A fun camping trip took a dangerous turn last weekend. But thanks to the help of a Bedford County dispatcher, a group of friends were able to save a man’s life using CPR.
“I was terrified, just holding your friend in your hands, and there’s nothing there, just a vessel,” Joshua Martin said.
He tried his best to stay calm when he found his friend, Josh George, unconscious last weekend. The friends had been camping at Smith Mountain Lake when George became dangerously dehydrated.
“Saturday, Josh said he was going to lay down to a little nap because he was tired from the night before, and we found him an hour and a half later, and he was unresponsive,” Martin said.
The group of friends called 911. Mistine Traegner, a communications officer for Bedford County Dispatch, was the voice they heard on the other end of the line.
“Right away, get the CPR going and that kind of stuff, and it was hot, and they did really good, they did the CPR for I know it had to be at least 20 to 30 minutes before we got everyone out to them,” Traegner said.
With Traegner’s help, the friends saved George’s life.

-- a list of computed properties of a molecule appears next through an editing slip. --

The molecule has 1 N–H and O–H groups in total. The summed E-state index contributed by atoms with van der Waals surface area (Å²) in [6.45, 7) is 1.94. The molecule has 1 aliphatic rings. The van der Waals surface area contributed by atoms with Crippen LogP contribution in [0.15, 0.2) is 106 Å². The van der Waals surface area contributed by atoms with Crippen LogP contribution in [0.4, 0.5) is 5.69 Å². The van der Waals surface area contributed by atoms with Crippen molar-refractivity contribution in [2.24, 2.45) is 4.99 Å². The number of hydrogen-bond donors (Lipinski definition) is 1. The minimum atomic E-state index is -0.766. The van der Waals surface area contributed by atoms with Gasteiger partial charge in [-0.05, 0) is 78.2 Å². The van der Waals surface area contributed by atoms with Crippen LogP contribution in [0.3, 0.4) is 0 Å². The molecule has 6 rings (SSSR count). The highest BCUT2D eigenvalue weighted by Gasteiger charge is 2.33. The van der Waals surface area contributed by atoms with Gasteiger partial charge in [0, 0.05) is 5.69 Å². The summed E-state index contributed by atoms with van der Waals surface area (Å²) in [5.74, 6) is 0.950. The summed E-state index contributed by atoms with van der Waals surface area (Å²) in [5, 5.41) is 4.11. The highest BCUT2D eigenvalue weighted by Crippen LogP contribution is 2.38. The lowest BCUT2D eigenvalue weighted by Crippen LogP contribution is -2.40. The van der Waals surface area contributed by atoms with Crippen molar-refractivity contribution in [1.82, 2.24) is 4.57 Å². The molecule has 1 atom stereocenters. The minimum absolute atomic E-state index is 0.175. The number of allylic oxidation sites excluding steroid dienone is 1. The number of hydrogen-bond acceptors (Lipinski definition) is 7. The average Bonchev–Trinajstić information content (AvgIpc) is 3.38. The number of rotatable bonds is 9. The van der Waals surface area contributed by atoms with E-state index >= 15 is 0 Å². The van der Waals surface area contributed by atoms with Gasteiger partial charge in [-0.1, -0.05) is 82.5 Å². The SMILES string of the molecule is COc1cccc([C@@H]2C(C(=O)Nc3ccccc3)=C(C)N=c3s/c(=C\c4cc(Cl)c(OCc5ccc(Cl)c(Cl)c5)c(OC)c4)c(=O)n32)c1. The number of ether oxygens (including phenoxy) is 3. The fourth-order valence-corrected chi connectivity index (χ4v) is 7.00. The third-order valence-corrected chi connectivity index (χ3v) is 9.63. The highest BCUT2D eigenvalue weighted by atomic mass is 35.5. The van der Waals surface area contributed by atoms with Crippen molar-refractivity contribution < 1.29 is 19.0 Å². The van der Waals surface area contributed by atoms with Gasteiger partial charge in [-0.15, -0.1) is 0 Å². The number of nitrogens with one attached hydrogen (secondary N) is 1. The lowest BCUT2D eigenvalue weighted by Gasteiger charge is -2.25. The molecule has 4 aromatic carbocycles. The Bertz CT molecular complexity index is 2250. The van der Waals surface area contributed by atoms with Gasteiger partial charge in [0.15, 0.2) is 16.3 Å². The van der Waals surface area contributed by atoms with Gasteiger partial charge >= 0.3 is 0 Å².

“To have that extra guiding light, probably made a world of difference,” Martin said.
But the friends say they now know how important it is to learn CPR.
“I didn’t know CPR, not certified, but I think I’ll try and get certified, just in case, you never know when you’ll need it and it’s better to know and not need it than need it and not know it,” Martin said.
“I had training in CPR over 10 years ago, so I think it’s probably a good idea to stay updated with that information and training,” McKenzi Vail, a friend who also did CPR on George, said.
Traegner certainly agrees.
“Because anything can happen at any time. I mean, CPR is 100 percent, please learn it, go to your local volunteer fire company, go to your local ambulance, contact your local police, sheriff department, get your CPR,” Traegner said.
George was sent to the hospital and released a few days later.
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